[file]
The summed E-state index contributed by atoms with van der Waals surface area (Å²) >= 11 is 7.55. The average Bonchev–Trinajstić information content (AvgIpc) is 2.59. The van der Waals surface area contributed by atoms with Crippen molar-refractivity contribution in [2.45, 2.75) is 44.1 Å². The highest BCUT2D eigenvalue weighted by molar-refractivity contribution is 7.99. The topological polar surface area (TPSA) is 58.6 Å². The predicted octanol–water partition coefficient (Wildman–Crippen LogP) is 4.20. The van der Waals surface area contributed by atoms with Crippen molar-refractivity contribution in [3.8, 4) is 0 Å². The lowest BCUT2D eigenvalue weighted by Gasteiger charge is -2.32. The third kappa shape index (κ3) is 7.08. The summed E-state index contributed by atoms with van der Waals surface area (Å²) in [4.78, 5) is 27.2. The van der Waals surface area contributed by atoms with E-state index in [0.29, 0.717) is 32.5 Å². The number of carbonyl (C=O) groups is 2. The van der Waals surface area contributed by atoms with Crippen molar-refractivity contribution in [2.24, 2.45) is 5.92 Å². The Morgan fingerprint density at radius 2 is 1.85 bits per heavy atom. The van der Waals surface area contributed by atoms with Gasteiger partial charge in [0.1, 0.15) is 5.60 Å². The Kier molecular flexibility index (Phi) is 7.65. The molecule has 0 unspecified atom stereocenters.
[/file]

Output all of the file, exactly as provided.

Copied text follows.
The summed E-state index contributed by atoms with van der Waals surface area (Å²) >= 11 is 7.55. The average Bonchev–Trinajstić information content (AvgIpc) is 2.59. The van der Waals surface area contributed by atoms with Crippen molar-refractivity contribution in [2.45, 2.75) is 44.1 Å². The highest BCUT2D eigenvalue weighted by molar-refractivity contribution is 7.99. The topological polar surface area (TPSA) is 58.6 Å². The predicted octanol–water partition coefficient (Wildman–Crippen LogP) is 4.20. The van der Waals surface area contributed by atoms with Crippen molar-refractivity contribution in [3.8, 4) is 0 Å². The lowest BCUT2D eigenvalue weighted by Gasteiger charge is -2.32. The third kappa shape index (κ3) is 7.08. The summed E-state index contributed by atoms with van der Waals surface area (Å²) in [4.78, 5) is 27.2. The van der Waals surface area contributed by atoms with E-state index in [0.29, 0.717) is 32.5 Å². The number of carbonyl (C=O) groups is 2. The van der Waals surface area contributed by atoms with Crippen molar-refractivity contribution in [2.24, 2.45) is 5.92 Å². The Morgan fingerprint density at radius 2 is 1.85 bits per heavy atom. The van der Waals surface area contributed by atoms with Gasteiger partial charge in [0.1, 0.15) is 5.60 Å². The Kier molecular flexibility index (Phi) is 7.65. The molecule has 0 unspecified atom stereocenters.